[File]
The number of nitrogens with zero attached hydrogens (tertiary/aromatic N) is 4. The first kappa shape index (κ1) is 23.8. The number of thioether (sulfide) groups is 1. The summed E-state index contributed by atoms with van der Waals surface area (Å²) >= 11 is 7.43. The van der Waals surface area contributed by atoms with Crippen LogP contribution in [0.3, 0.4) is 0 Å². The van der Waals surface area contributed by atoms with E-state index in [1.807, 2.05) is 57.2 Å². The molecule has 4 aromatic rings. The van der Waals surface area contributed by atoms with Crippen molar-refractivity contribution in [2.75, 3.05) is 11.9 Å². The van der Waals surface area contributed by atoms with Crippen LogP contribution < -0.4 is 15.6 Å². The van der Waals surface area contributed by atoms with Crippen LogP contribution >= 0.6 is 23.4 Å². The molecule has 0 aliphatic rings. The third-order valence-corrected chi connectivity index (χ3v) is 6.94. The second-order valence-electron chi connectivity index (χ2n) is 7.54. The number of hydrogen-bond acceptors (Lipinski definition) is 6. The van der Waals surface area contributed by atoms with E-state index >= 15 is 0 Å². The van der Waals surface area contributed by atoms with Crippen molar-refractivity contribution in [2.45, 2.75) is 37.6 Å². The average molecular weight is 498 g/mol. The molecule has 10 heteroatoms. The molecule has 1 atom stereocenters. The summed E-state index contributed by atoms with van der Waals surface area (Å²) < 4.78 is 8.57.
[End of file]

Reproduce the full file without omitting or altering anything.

The number of nitrogens with zero attached hydrogens (tertiary/aromatic N) is 4. The first kappa shape index (κ1) is 23.8. The number of thioether (sulfide) groups is 1. The summed E-state index contributed by atoms with van der Waals surface area (Å²) >= 11 is 7.43. The van der Waals surface area contributed by atoms with Crippen LogP contribution in [0.3, 0.4) is 0 Å². The van der Waals surface area contributed by atoms with E-state index in [1.807, 2.05) is 57.2 Å². The molecule has 4 aromatic rings. The van der Waals surface area contributed by atoms with Crippen molar-refractivity contribution in [2.75, 3.05) is 11.9 Å². The van der Waals surface area contributed by atoms with Crippen LogP contribution < -0.4 is 15.6 Å². The van der Waals surface area contributed by atoms with Crippen LogP contribution >= 0.6 is 23.4 Å². The molecule has 0 aliphatic rings. The third-order valence-corrected chi connectivity index (χ3v) is 6.94. The second-order valence-electron chi connectivity index (χ2n) is 7.54. The number of hydrogen-bond acceptors (Lipinski definition) is 6. The van der Waals surface area contributed by atoms with E-state index >= 15 is 0 Å². The van der Waals surface area contributed by atoms with Crippen molar-refractivity contribution in [2.45, 2.75) is 37.6 Å². The average molecular weight is 498 g/mol. The molecule has 10 heteroatoms. The molecule has 1 atom stereocenters. The summed E-state index contributed by atoms with van der Waals surface area (Å²) < 4.78 is 8.57.